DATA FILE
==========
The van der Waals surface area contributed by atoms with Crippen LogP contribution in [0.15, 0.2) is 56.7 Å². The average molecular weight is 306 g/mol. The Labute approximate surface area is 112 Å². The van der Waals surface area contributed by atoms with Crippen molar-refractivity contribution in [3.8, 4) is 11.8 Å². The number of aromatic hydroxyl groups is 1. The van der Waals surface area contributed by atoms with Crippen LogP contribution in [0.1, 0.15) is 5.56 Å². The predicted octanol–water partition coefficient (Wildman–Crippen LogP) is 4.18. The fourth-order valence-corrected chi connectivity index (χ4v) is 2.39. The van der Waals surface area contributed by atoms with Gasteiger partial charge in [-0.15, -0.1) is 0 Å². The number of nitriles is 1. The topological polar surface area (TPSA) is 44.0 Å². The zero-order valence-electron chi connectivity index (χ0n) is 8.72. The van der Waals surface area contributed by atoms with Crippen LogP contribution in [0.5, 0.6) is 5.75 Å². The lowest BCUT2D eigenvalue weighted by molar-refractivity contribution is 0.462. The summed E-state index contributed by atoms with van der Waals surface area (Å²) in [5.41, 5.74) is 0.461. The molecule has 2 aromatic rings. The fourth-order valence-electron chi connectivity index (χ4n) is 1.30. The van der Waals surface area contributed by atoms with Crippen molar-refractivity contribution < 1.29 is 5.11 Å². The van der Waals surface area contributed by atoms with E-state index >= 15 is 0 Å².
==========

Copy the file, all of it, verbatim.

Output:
The van der Waals surface area contributed by atoms with Crippen LogP contribution in [0.15, 0.2) is 56.7 Å². The average molecular weight is 306 g/mol. The Labute approximate surface area is 112 Å². The van der Waals surface area contributed by atoms with Crippen molar-refractivity contribution in [3.8, 4) is 11.8 Å². The number of aromatic hydroxyl groups is 1. The van der Waals surface area contributed by atoms with Crippen LogP contribution in [0.1, 0.15) is 5.56 Å². The predicted octanol–water partition coefficient (Wildman–Crippen LogP) is 4.18. The fourth-order valence-corrected chi connectivity index (χ4v) is 2.39. The van der Waals surface area contributed by atoms with Gasteiger partial charge in [-0.15, -0.1) is 0 Å². The number of nitriles is 1. The topological polar surface area (TPSA) is 44.0 Å². The zero-order valence-electron chi connectivity index (χ0n) is 8.72. The van der Waals surface area contributed by atoms with Crippen LogP contribution in [0.5, 0.6) is 5.75 Å². The lowest BCUT2D eigenvalue weighted by molar-refractivity contribution is 0.462. The summed E-state index contributed by atoms with van der Waals surface area (Å²) in [5.41, 5.74) is 0.461. The molecule has 2 aromatic rings. The fourth-order valence-electron chi connectivity index (χ4n) is 1.30. The van der Waals surface area contributed by atoms with Crippen molar-refractivity contribution < 1.29 is 5.11 Å². The van der Waals surface area contributed by atoms with E-state index >= 15 is 0 Å².